I have lots of places on my list for lots of different reasons: the castles in Scotland, the reefs in Australia, the ruins of old churches in Ireland, the Maldives while they still exist.
One day . . .
More later. Peace
Music by Shawn Colvin, “Never Saw Blue Like That”
*Access used to be limited to hot air balloon, but this is no longer the case. Access is usually via 4×4 vehicles.
City of Lavender
I had everything I ever wanted to say to you organized in my head
but forgot it all when you took my palm in your hand and with
your index finger wrote “disaster.” If you were to ask me how I
ended up here, I don’t even know. Every night at 8:25 I can’t
believe it’s already 8:25 and I’m so happy it’s only 8:25. Sometimes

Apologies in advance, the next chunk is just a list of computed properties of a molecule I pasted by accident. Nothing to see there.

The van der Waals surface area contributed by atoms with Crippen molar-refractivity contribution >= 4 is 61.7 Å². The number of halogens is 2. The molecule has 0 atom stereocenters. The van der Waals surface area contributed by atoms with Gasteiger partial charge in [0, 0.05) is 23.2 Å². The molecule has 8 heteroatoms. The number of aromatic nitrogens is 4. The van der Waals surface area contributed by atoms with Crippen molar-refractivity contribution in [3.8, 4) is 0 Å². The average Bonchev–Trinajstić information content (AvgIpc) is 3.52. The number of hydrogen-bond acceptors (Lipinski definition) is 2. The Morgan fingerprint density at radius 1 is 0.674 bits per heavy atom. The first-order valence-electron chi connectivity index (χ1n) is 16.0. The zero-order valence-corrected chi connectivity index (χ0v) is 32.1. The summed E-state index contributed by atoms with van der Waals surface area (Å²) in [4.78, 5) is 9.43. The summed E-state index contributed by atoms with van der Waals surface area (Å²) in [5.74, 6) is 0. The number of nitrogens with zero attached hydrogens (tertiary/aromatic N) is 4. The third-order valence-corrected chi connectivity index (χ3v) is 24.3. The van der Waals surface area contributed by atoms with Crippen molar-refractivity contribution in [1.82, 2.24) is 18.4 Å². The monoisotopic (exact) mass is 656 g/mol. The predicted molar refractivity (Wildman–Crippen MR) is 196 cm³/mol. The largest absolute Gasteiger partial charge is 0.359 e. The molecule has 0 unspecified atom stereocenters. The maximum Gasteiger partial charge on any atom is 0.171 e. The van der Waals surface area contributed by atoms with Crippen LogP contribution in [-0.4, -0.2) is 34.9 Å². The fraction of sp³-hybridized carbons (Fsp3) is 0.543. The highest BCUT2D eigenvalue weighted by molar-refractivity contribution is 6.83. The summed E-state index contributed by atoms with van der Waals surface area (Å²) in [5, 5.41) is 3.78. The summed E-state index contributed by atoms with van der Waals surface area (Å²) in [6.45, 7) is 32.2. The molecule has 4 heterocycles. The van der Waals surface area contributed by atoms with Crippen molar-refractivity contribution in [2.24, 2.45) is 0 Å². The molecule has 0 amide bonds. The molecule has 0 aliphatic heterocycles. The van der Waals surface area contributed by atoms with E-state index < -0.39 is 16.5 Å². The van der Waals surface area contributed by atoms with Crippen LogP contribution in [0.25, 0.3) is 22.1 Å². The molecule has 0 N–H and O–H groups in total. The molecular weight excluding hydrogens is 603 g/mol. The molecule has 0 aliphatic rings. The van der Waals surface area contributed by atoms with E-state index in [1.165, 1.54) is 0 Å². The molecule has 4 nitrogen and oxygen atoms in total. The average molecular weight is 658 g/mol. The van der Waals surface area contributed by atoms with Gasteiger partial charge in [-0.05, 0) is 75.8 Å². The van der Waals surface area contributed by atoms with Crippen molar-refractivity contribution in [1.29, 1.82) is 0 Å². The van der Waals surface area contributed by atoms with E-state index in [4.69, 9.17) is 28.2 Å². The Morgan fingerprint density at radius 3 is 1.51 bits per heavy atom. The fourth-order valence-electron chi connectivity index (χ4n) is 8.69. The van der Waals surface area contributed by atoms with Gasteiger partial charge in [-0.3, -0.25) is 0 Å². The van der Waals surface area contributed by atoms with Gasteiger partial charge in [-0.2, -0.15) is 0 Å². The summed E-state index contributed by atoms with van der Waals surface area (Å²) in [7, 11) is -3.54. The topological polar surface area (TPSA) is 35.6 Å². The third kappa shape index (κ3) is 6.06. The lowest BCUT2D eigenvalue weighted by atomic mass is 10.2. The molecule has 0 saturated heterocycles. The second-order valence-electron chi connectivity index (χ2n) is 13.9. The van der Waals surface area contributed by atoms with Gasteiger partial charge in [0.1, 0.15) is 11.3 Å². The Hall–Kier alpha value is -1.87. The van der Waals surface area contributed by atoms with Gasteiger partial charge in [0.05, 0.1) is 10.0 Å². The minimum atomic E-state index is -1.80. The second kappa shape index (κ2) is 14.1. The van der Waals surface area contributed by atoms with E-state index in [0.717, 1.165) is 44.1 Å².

I find tragedy reassuring. Sometimes the cat licks my neck. I don’t
want to think about where I’ve been or where I’m going anymore.
Sometimes I just want to cry. Sometimes I just want to sit in a
quiet space. It’s within me to rip my own head off. Let me tell you
about the city. It’s a city of lavender. I can’t remember its name.
There aren’t enough bank holidays. Someday you’ll read this and
understand what type of person I am.
~ Jason Bredle